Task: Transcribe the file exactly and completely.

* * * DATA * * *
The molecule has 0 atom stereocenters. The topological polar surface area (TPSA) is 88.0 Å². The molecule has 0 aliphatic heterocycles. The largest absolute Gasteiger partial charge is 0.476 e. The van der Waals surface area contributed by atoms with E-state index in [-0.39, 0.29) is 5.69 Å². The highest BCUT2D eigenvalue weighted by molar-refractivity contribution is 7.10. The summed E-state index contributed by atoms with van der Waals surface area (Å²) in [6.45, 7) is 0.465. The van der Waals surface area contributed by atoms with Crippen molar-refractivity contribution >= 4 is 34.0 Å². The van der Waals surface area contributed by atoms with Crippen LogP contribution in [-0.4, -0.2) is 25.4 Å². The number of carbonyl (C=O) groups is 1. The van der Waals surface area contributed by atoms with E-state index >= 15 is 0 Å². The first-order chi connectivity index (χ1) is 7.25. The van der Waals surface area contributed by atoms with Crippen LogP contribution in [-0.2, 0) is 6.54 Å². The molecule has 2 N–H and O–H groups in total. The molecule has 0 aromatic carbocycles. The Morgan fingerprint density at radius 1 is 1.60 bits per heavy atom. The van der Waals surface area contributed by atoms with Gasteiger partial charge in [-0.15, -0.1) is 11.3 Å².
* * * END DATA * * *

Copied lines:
The molecule has 0 atom stereocenters. The topological polar surface area (TPSA) is 88.0 Å². The molecule has 0 aliphatic heterocycles. The largest absolute Gasteiger partial charge is 0.476 e. The van der Waals surface area contributed by atoms with E-state index in [-0.39, 0.29) is 5.69 Å². The highest BCUT2D eigenvalue weighted by molar-refractivity contribution is 7.10. The summed E-state index contributed by atoms with van der Waals surface area (Å²) in [6.45, 7) is 0.465. The van der Waals surface area contributed by atoms with Crippen molar-refractivity contribution >= 4 is 34.0 Å². The van der Waals surface area contributed by atoms with Crippen LogP contribution in [-0.4, -0.2) is 25.4 Å². The number of carbonyl (C=O) groups is 1. The van der Waals surface area contributed by atoms with E-state index >= 15 is 0 Å². The first-order chi connectivity index (χ1) is 7.25. The van der Waals surface area contributed by atoms with Crippen LogP contribution in [-0.2, 0) is 6.54 Å². The molecule has 2 N–H and O–H groups in total. The molecule has 0 aromatic carbocycles. The Morgan fingerprint density at radius 1 is 1.60 bits per heavy atom. The van der Waals surface area contributed by atoms with Gasteiger partial charge in [-0.15, -0.1) is 11.3 Å².